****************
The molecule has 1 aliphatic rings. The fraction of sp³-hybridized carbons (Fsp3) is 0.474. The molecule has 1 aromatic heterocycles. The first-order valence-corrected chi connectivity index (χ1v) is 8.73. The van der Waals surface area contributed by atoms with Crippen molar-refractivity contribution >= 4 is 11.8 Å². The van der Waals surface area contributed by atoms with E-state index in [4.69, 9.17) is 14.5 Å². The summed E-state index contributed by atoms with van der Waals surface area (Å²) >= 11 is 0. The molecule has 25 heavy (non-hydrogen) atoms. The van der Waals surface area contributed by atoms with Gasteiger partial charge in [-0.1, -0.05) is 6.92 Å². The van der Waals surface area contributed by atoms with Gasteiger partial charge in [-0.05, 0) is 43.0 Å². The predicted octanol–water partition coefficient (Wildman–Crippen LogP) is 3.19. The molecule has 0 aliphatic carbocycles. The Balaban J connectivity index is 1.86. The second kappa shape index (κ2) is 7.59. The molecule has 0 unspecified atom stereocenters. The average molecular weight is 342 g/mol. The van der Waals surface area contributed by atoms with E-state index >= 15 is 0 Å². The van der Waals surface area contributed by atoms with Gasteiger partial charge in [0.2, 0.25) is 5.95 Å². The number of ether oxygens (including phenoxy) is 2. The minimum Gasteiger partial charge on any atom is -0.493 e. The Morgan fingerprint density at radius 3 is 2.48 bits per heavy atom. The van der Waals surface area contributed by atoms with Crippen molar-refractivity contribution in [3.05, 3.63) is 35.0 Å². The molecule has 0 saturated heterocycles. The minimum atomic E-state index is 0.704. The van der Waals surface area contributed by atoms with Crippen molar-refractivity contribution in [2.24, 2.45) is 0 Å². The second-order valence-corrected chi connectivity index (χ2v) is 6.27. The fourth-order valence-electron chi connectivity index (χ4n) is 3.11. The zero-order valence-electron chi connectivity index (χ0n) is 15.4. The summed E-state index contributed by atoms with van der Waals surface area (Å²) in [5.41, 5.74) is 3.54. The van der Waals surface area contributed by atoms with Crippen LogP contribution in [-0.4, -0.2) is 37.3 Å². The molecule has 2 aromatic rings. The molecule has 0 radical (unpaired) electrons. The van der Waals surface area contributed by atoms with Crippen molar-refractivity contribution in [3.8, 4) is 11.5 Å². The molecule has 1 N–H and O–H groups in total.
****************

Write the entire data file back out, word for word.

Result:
The molecule has 1 aliphatic rings. The fraction of sp³-hybridized carbons (Fsp3) is 0.474. The molecule has 1 aromatic heterocycles. The first-order valence-corrected chi connectivity index (χ1v) is 8.73. The van der Waals surface area contributed by atoms with Crippen molar-refractivity contribution >= 4 is 11.8 Å². The van der Waals surface area contributed by atoms with E-state index in [4.69, 9.17) is 14.5 Å². The summed E-state index contributed by atoms with van der Waals surface area (Å²) >= 11 is 0. The molecule has 25 heavy (non-hydrogen) atoms. The van der Waals surface area contributed by atoms with Gasteiger partial charge in [-0.1, -0.05) is 6.92 Å². The van der Waals surface area contributed by atoms with Gasteiger partial charge in [-0.05, 0) is 43.0 Å². The predicted octanol–water partition coefficient (Wildman–Crippen LogP) is 3.19. The molecule has 0 aliphatic carbocycles. The Balaban J connectivity index is 1.86. The second kappa shape index (κ2) is 7.59. The molecule has 0 unspecified atom stereocenters. The average molecular weight is 342 g/mol. The van der Waals surface area contributed by atoms with E-state index >= 15 is 0 Å². The van der Waals surface area contributed by atoms with Gasteiger partial charge in [0.2, 0.25) is 5.95 Å². The number of ether oxygens (including phenoxy) is 2. The minimum Gasteiger partial charge on any atom is -0.493 e. The Morgan fingerprint density at radius 3 is 2.48 bits per heavy atom. The van der Waals surface area contributed by atoms with Crippen molar-refractivity contribution in [3.05, 3.63) is 35.0 Å². The molecule has 0 saturated heterocycles. The minimum atomic E-state index is 0.704. The van der Waals surface area contributed by atoms with Crippen molar-refractivity contribution in [2.24, 2.45) is 0 Å². The second-order valence-corrected chi connectivity index (χ2v) is 6.27. The fourth-order valence-electron chi connectivity index (χ4n) is 3.11. The zero-order valence-electron chi connectivity index (χ0n) is 15.4. The summed E-state index contributed by atoms with van der Waals surface area (Å²) in [5.41, 5.74) is 3.54. The van der Waals surface area contributed by atoms with Crippen LogP contribution in [-0.4, -0.2) is 37.3 Å². The molecule has 2 aromatic rings. The molecule has 0 radical (unpaired) electrons. The van der Waals surface area contributed by atoms with Crippen molar-refractivity contribution in [3.8, 4) is 11.5 Å². The molecule has 1 N–H and O–H groups in total.